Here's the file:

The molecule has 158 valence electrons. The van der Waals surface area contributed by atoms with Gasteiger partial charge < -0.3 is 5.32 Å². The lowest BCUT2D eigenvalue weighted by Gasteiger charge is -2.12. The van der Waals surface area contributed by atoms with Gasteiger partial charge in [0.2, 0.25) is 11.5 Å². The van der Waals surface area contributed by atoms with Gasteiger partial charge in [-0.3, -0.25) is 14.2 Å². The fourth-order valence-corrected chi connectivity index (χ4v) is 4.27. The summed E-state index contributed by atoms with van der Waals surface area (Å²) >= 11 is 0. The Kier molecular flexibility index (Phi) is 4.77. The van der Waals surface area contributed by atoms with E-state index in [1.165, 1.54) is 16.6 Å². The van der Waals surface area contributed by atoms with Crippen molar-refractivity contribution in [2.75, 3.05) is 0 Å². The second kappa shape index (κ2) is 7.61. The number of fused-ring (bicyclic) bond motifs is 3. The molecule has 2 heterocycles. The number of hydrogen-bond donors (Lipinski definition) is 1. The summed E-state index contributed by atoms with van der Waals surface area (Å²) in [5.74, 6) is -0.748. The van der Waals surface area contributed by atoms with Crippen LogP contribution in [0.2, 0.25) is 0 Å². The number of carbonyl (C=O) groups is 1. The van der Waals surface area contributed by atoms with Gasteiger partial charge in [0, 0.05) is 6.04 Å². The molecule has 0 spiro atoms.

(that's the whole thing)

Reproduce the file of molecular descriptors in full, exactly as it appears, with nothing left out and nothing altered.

The molecule has 158 valence electrons. The van der Waals surface area contributed by atoms with Gasteiger partial charge < -0.3 is 5.32 Å². The lowest BCUT2D eigenvalue weighted by Gasteiger charge is -2.12. The van der Waals surface area contributed by atoms with Gasteiger partial charge in [0.2, 0.25) is 11.5 Å². The van der Waals surface area contributed by atoms with Gasteiger partial charge in [-0.3, -0.25) is 14.2 Å². The fourth-order valence-corrected chi connectivity index (χ4v) is 4.27. The summed E-state index contributed by atoms with van der Waals surface area (Å²) >= 11 is 0. The Kier molecular flexibility index (Phi) is 4.77. The van der Waals surface area contributed by atoms with E-state index in [1.165, 1.54) is 16.6 Å². The van der Waals surface area contributed by atoms with Crippen molar-refractivity contribution in [2.75, 3.05) is 0 Å². The second kappa shape index (κ2) is 7.61. The number of fused-ring (bicyclic) bond motifs is 3. The molecule has 2 heterocycles. The number of hydrogen-bond donors (Lipinski definition) is 1. The summed E-state index contributed by atoms with van der Waals surface area (Å²) in [5.74, 6) is -0.748. The van der Waals surface area contributed by atoms with Crippen LogP contribution in [0.2, 0.25) is 0 Å². The number of carbonyl (C=O) groups is 1. The van der Waals surface area contributed by atoms with Gasteiger partial charge in [0, 0.05) is 6.04 Å². The molecule has 0 spiro atoms.